Bill Would End Need for Witnesses in Certain Maryland Divorces
There are two ways to get a divorce in Maryland. The first is to allege fault, in which one spouse states that the other was unfaithful or abusive or committed another wrong. The second requires no allegation of fault; the couple must only prove that they have lived apart for at least one continuous year. A bill working its way through the Maryland legislature seeks to make no-fault divorces even simpler by removing a requirement that forced the couple to find someone to testify that they hadn’t lived or slept together during the past year. While the House of Delegates passed the bill this March, the bill has not yet made its way through the Maryland Senate.
Those in favor of the bill believe that the requirement of having a witness testify that spouses hadn’t recently lived together or slept together is antiquated and unnecessary. Currently, couples often needing to have one of their children or relatives testify to their abstinence, a prospect that is difficult at best, often embarrassing, and flawed. Unless the witness was with one of the people involved in the divorce at all times during the preceding year, he or she cannot actually know whether a tryst occurred.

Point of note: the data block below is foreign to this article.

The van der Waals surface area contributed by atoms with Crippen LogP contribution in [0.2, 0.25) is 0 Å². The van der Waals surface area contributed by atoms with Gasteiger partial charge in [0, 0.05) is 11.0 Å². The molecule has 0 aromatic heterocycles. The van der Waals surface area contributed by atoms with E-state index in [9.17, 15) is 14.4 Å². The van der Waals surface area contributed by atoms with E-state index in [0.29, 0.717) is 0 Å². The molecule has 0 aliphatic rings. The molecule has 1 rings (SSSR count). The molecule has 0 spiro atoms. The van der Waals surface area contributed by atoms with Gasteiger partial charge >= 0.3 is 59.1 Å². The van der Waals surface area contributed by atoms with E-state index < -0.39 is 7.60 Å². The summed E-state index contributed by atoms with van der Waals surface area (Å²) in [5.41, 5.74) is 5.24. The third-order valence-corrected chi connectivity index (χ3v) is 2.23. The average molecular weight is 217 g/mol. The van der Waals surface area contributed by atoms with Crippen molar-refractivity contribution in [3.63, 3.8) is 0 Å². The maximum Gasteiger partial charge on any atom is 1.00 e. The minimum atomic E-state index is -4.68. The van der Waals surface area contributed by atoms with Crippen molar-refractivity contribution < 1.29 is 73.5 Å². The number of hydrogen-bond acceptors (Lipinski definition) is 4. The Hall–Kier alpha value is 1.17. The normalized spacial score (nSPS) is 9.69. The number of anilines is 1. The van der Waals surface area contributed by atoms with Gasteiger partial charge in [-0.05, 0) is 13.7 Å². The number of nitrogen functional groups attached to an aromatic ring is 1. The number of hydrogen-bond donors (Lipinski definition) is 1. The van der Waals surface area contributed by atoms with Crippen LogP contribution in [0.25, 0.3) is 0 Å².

Many who oppose the changes believe that the current system helps protect people from a financially advantaged or overbearing spouse who might seek to quickly push a divorce agreement through the court system to the detriment of the other spouse. Forcing them to find someone to come in and testify can slow the process and allow the courts to monitor it more closely.
If you are considering a divorce or have been served with divorce papers by your spouse, contact the skilled La Plata family law attorneys at Mudd, Mudd & Fitzgerald, P.A.